Knees behind the toes? Not for everyone! And not thanks to weightlifting shoes. It is not necessarily a bummer that weightlifting shoes don't seem to have the general ability to allow lifters to keep their knees behind the toes while squatting. In fact, Legg et al. (2017) highlight that "limiting or restricting anterior knee translation results in compensatory movements at the hip and trunk"; changes of which coaches should know that they are, for some individuals, far more undesirable (e.g. greater trunk leaning = higher strain on the lower back) than the anterior shift of the knee.
The same goes for the results of a more recent study by Legg et al. (2017) whose 3D motion capturing study was more state of the art, but observe likewise only small magnitudes of changes in knee and ankle joint moments - and that without the often-advertised reduced chance of having your knees pass past your toes when squatting w/ the right gear: when depth and knee movement were unrestricted, the knees would very well be moving anteriorly beyond the toes during the squat movement, albeit with high inter-individual differences.

Heterogenous study design, heterogeneous outcomes

Even if we focus only on the more recent 3D (vs. older 2D) analyses of the movement patterns while squatting, studies by Wilkins et al. (2016), Sinclair et al. (2014) or Lee et al. (2017) report conflicting or null results with respect to the effect of using weightlifting shoes on the stability of the subjects' center of pressure. The same can be said for the results of EMG measurements, which reveal (in most cases) no relevant effect on trunk/leg muscle activation.

That some studies found (at least statistically) significant differences, while others didn't can be explained by dozens of confounding variables - with the three most important ones probably being:
  • differences in the weightlifting and control shoes that were used
  • the effect of training load which differed between studies (25-80% 1RM)
  • subject variables such as habituation to footwear, squat technique etc.
The number of studies is too small and direct comparisons (e.g. studies comparing different weightlifting shoes) as will as relevant data about the subjects (bar placement, habituation, etc.) are missing. Accordingly, I cannot make any definitive statements about the individual relevance of these and/or other factors with respect to null/conflicting results.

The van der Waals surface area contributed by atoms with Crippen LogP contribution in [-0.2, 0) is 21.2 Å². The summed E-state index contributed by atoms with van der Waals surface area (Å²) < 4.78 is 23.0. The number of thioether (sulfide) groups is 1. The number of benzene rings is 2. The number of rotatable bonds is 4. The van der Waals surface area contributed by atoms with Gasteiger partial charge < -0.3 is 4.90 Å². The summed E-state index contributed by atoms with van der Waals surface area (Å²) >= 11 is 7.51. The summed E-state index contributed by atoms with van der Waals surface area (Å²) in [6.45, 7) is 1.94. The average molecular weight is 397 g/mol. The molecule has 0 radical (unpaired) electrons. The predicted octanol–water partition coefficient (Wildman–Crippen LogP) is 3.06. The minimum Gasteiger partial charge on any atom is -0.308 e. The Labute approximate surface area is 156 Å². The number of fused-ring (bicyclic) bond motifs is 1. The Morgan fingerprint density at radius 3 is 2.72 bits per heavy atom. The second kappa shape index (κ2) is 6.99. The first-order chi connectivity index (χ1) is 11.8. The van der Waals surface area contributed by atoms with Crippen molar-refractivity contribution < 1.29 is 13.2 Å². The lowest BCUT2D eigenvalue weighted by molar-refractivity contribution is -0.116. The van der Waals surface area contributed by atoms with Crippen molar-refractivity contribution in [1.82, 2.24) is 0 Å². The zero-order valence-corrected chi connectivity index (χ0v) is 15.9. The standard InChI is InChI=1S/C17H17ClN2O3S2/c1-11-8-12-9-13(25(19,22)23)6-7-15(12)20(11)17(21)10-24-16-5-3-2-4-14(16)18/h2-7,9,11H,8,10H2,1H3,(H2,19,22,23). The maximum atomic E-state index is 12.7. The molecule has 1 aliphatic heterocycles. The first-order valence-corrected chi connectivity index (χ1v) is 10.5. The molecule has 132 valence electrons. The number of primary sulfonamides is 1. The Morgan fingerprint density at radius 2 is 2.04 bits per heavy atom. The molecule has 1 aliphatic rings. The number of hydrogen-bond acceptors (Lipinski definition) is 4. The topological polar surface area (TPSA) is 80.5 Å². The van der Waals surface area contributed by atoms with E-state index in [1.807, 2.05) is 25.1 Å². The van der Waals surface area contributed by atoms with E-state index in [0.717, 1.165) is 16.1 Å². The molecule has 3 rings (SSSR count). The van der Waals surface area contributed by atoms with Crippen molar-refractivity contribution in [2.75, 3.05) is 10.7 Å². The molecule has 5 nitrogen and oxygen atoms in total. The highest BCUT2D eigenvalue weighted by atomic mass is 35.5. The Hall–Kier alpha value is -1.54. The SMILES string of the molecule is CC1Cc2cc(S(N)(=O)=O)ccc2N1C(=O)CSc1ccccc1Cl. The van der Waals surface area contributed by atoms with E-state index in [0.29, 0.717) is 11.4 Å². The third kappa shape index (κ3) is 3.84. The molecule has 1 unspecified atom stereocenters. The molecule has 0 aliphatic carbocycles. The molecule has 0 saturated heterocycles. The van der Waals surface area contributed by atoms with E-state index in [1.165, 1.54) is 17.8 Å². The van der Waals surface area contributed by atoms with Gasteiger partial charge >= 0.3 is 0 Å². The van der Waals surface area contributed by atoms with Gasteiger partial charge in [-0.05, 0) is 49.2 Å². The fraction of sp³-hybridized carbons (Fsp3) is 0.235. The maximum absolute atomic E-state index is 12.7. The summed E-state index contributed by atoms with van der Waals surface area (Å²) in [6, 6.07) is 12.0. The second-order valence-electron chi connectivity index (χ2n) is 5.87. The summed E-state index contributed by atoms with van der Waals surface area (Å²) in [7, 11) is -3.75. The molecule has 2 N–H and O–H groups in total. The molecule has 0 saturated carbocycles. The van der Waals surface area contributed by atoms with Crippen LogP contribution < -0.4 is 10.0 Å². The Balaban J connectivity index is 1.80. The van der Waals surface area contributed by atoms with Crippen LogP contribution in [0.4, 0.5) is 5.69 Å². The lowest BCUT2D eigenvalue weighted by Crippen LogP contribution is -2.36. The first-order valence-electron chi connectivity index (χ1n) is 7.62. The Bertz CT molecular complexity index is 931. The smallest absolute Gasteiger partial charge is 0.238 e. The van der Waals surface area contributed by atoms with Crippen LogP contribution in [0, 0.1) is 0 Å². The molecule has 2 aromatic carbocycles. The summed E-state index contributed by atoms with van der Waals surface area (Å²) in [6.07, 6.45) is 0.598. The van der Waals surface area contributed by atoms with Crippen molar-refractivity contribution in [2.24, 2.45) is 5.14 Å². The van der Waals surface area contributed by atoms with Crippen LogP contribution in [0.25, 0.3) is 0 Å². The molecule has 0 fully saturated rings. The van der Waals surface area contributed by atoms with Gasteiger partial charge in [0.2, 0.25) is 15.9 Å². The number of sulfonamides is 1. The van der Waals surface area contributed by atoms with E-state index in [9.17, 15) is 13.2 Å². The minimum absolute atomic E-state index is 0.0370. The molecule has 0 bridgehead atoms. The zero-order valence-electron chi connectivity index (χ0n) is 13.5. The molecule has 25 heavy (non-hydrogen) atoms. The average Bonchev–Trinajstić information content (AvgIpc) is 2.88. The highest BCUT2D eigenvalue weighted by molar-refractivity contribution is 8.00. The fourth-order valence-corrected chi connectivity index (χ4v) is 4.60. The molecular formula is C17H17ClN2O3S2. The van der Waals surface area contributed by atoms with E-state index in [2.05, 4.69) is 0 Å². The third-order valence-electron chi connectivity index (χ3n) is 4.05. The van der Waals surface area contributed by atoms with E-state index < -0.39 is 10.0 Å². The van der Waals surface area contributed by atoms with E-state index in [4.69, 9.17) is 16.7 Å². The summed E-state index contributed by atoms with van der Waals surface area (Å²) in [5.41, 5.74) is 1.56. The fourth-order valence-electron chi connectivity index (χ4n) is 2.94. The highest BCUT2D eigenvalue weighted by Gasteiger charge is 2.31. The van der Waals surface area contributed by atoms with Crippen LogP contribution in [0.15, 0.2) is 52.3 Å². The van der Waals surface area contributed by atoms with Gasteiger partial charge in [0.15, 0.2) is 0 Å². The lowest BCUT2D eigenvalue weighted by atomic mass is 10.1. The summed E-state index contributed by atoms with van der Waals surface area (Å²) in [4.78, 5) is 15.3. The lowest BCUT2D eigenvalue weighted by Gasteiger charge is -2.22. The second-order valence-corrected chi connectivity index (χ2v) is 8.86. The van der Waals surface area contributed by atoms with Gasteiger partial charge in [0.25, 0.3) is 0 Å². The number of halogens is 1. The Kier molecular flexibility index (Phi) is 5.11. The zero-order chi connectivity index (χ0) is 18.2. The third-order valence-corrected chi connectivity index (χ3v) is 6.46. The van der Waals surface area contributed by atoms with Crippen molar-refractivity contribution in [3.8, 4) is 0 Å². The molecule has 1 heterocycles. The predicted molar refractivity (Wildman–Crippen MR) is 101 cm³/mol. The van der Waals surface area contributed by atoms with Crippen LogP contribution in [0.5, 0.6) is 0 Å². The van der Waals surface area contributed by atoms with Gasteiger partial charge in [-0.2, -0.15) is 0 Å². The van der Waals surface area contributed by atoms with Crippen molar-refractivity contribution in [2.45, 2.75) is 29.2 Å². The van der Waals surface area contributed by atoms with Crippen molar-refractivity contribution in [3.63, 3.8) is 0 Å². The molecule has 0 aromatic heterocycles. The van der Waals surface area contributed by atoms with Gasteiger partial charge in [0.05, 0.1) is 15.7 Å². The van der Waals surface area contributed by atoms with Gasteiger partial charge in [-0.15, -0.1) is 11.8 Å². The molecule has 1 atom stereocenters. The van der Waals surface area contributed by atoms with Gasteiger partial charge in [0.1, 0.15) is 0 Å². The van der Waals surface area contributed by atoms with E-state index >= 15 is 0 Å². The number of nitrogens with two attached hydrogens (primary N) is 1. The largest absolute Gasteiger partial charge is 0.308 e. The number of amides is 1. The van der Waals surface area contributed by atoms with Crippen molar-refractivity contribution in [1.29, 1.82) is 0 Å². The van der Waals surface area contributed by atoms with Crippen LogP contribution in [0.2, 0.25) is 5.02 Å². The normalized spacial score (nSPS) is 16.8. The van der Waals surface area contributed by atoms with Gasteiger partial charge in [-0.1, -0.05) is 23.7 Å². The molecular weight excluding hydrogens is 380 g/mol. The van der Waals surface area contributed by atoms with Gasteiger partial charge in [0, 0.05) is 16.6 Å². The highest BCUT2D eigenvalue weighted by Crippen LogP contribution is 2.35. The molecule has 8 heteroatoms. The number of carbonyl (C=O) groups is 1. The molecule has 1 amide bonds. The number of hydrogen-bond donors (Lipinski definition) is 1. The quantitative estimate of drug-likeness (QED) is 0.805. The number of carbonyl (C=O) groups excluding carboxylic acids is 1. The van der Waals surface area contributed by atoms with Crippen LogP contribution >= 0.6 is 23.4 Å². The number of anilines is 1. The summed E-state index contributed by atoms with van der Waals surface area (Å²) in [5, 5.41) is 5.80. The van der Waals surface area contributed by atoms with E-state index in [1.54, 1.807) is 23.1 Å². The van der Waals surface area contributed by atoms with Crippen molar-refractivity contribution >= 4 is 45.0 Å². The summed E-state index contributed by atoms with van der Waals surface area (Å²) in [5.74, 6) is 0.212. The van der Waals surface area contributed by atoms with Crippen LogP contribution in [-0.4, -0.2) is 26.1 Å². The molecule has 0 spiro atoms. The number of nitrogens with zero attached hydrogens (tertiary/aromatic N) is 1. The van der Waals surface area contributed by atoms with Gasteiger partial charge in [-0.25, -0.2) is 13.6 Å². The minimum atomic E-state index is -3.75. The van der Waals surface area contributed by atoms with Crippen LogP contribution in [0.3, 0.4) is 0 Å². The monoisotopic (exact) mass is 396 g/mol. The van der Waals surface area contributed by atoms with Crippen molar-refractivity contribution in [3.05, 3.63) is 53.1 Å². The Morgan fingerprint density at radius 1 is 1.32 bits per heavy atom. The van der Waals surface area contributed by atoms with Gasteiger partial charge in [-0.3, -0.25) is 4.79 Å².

Let's assume there's a benefit. Who's most likely to see it?

While we have to handpick our studies to speculate about benefits, Legg's 2017 study suggests that people with limited hip mobility and those who are limited by their anthropometry (long legs) may benefit most from weightlifting shoes as these tools will allow them to squat deeper without having to compensate by leaning forward extensively (any heel wedge would probably do the same, though | cf. Charlton 2017 who used a 2.5-cm wooden block). The photo from

The more upright trunk position Legg et al. observed only in the unloaded trials and in novice athletes, though, could also be associated with a reduction of the strain on the lower back and makes weightlifting shoes attractive for people with pre-existing musculoskeletal problems. That the previously referenced study by Legg et al. confirmed that only for novice lifters, does yet put a bold question mark behind the practical relevance of this observation for the average SuppVersity reader.

Focus on quads?

Finally, it's also worth mentioning that the increase in knee flexion and thus quad involvement may come handy for athletes competing in sports where that's the muscle which makes the difference between victory and defeat.

On the other hand, we should not forget that anterior-/posterior-chain muscle imbalances (which usually favor the anterior chain) are pretty common. People who are already "quad dominant" will not necessarily want to increase their problem even more by squatting with weightlifting shoes.